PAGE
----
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I want to be careful sending my email to the whole department. I need to be sure my word usage are correctly used. Is my sentence below correctly worded?

If your name is not on the list, and would like to get one, please notify me.

closed as off-topic by John Clifford, Mari-Lou A, Hellion, Julie Carter, ab2 Apr 11 '16 at 23:33

This question appears to be off-topic. The users who voted to close gave this specific reason:

  • "Proofreading questions are off-topic unless a specific source of concern in the text is clearly identified." – John Clifford, Mari-Lou A, Hellion, Julie Carter, ab2
If this question can be reworded to fit the rules in the help center, please edit the question.

  • 2
    Proofreading questions are considered off-topic; if you have a particular concern with the way you've worded this, please edit your question to ask about it. For the record, right now your sentence parses as "If your name is not on the list, and [your name] would like to get one [of something unclear, possibly the list], please notify me.". Names usually don't desire anything, so it certainly isn't correct. – John Clifford Apr 11 '16 at 14:50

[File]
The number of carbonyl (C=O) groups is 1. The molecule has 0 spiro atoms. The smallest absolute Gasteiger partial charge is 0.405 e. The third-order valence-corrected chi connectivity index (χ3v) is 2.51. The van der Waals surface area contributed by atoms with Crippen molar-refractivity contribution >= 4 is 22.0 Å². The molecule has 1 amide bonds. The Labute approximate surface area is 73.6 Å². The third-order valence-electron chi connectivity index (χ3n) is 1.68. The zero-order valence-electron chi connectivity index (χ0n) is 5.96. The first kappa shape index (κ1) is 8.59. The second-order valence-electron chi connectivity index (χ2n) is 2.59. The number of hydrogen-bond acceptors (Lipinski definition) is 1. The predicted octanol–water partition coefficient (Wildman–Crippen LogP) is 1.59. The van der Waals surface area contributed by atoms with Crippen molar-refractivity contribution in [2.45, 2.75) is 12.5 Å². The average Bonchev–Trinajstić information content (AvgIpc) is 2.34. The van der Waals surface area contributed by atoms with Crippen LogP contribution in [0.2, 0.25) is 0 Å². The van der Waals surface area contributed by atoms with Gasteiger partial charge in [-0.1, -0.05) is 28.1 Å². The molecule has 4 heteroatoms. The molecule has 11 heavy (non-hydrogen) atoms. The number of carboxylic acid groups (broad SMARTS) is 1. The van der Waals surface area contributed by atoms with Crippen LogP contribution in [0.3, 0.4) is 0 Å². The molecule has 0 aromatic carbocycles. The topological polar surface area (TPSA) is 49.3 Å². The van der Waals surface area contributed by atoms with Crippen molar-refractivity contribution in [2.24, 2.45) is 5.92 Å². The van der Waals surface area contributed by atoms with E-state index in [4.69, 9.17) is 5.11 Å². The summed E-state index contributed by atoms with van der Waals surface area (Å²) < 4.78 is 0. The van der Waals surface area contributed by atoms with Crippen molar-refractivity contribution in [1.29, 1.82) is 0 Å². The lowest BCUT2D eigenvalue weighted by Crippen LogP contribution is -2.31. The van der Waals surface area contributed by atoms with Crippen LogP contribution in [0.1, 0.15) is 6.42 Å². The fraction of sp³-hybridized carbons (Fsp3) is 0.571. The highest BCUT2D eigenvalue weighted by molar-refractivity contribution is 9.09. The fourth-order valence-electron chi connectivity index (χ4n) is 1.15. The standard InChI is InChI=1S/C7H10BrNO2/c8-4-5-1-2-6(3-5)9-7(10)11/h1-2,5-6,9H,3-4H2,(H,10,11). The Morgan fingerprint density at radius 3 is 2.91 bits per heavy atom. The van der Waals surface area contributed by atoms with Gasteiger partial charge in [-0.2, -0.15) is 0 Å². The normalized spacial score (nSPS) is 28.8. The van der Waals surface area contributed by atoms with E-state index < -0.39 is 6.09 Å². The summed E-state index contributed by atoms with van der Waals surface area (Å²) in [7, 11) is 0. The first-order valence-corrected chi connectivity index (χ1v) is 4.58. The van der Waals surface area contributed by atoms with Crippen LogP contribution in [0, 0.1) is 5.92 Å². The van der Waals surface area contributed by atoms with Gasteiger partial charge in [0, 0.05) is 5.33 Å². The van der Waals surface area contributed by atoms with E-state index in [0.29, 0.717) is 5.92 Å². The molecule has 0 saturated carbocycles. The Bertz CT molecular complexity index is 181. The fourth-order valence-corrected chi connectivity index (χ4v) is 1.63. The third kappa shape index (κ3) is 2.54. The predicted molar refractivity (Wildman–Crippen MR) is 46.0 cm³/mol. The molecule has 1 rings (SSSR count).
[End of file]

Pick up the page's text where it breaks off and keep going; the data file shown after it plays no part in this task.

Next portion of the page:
• "If your name is not on the list, and you want it to be, please notify me." – ab2 Apr 11 '16 at 23:33
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The correct phrasing would be "If your name is not on the list, and you would like to get one, please notify me."

If you use the sentence you suggested, it would read like "If your name is not on the list, and your name would like to get one, please notify me", because if you don't use another noun, the noun used in the first part of the sentence applies to the second.

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This question is off-topic. But, I would rephrase as:

If your name is not on the list but you would like to add it, notify me.

or

If your name is not on the list but you would like it added, notify me.

or maybe even,

If your name is not on the list but you would like to participate, notify me.

  • Changing 'and' to 'but' is not needed when coordinating with a hypothetical (if). – AmI Apr 11 '16 at 21:23

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